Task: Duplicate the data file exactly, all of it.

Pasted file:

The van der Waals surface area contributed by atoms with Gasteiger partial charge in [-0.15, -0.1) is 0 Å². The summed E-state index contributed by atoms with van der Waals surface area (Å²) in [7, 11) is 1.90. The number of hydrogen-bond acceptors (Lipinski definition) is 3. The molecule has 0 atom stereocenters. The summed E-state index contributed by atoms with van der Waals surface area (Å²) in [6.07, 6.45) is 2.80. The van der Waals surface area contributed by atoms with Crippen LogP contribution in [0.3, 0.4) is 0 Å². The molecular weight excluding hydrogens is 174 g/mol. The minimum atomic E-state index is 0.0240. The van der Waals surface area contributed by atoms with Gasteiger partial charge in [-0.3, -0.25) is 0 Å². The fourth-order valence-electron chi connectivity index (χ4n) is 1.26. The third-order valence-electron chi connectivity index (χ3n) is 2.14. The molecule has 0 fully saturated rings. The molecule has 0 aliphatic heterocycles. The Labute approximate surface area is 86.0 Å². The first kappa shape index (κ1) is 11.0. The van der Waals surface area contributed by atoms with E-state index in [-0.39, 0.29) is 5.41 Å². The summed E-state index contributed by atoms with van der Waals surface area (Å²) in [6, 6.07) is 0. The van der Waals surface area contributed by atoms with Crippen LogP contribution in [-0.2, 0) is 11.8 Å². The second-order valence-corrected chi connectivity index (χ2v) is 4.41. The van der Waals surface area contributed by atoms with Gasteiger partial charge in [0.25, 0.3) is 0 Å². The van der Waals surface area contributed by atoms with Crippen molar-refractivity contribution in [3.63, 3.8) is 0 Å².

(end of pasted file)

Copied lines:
The van der Waals surface area contributed by atoms with Gasteiger partial charge in [-0.15, -0.1) is 0 Å². The summed E-state index contributed by atoms with van der Waals surface area (Å²) in [7, 11) is 1.90. The number of hydrogen-bond acceptors (Lipinski definition) is 3. The molecule has 0 atom stereocenters. The summed E-state index contributed by atoms with van der Waals surface area (Å²) in [6.07, 6.45) is 2.80. The van der Waals surface area contributed by atoms with Crippen LogP contribution in [0.3, 0.4) is 0 Å². The molecular weight excluding hydrogens is 174 g/mol. The minimum atomic E-state index is 0.0240. The van der Waals surface area contributed by atoms with Gasteiger partial charge in [-0.3, -0.25) is 0 Å². The fourth-order valence-electron chi connectivity index (χ4n) is 1.26. The third-order valence-electron chi connectivity index (χ3n) is 2.14. The molecule has 0 fully saturated rings. The molecule has 0 aliphatic heterocycles. The Labute approximate surface area is 86.0 Å². The first kappa shape index (κ1) is 11.0. The van der Waals surface area contributed by atoms with E-state index in [-0.39, 0.29) is 5.41 Å². The summed E-state index contributed by atoms with van der Waals surface area (Å²) in [6, 6.07) is 0. The van der Waals surface area contributed by atoms with Crippen LogP contribution in [-0.2, 0) is 11.8 Å². The second-order valence-corrected chi connectivity index (χ2v) is 4.41. The van der Waals surface area contributed by atoms with Gasteiger partial charge in [0.25, 0.3) is 0 Å². The van der Waals surface area contributed by atoms with Crippen molar-refractivity contribution in [3.63, 3.8) is 0 Å².